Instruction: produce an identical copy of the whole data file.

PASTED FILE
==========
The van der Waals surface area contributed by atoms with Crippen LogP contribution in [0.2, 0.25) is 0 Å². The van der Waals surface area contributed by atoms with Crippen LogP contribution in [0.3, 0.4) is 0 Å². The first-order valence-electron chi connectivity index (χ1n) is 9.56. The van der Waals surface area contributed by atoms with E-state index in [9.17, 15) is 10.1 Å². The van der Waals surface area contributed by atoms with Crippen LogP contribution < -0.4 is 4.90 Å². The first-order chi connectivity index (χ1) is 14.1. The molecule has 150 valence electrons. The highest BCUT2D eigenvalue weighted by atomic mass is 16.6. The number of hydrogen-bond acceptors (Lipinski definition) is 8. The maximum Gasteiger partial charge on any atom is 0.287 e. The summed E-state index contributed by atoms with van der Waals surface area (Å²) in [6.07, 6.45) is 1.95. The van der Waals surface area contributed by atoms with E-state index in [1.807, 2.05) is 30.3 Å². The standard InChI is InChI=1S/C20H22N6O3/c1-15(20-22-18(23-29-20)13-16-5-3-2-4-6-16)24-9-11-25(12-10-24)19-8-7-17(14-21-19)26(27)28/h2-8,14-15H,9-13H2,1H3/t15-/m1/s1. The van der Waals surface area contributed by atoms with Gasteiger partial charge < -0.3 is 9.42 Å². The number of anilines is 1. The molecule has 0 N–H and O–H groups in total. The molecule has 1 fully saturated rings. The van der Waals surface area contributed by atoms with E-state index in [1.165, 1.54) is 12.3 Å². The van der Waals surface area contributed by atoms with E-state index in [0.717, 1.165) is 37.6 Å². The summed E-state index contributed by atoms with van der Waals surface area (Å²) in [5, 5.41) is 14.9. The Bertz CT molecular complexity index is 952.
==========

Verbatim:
The van der Waals surface area contributed by atoms with Crippen LogP contribution in [0.2, 0.25) is 0 Å². The van der Waals surface area contributed by atoms with Crippen LogP contribution in [0.3, 0.4) is 0 Å². The first-order valence-electron chi connectivity index (χ1n) is 9.56. The van der Waals surface area contributed by atoms with E-state index in [9.17, 15) is 10.1 Å². The van der Waals surface area contributed by atoms with Crippen LogP contribution < -0.4 is 4.90 Å². The first-order chi connectivity index (χ1) is 14.1. The molecule has 150 valence electrons. The highest BCUT2D eigenvalue weighted by atomic mass is 16.6. The number of hydrogen-bond acceptors (Lipinski definition) is 8. The maximum Gasteiger partial charge on any atom is 0.287 e. The summed E-state index contributed by atoms with van der Waals surface area (Å²) in [6.07, 6.45) is 1.95. The van der Waals surface area contributed by atoms with E-state index in [1.807, 2.05) is 30.3 Å². The standard InChI is InChI=1S/C20H22N6O3/c1-15(20-22-18(23-29-20)13-16-5-3-2-4-6-16)24-9-11-25(12-10-24)19-8-7-17(14-21-19)26(27)28/h2-8,14-15H,9-13H2,1H3/t15-/m1/s1. The van der Waals surface area contributed by atoms with Gasteiger partial charge < -0.3 is 9.42 Å². The number of anilines is 1. The molecule has 0 N–H and O–H groups in total. The molecule has 1 fully saturated rings. The van der Waals surface area contributed by atoms with E-state index in [1.165, 1.54) is 12.3 Å². The van der Waals surface area contributed by atoms with E-state index in [0.717, 1.165) is 37.6 Å². The summed E-state index contributed by atoms with van der Waals surface area (Å²) in [5, 5.41) is 14.9. The Bertz CT molecular complexity index is 952.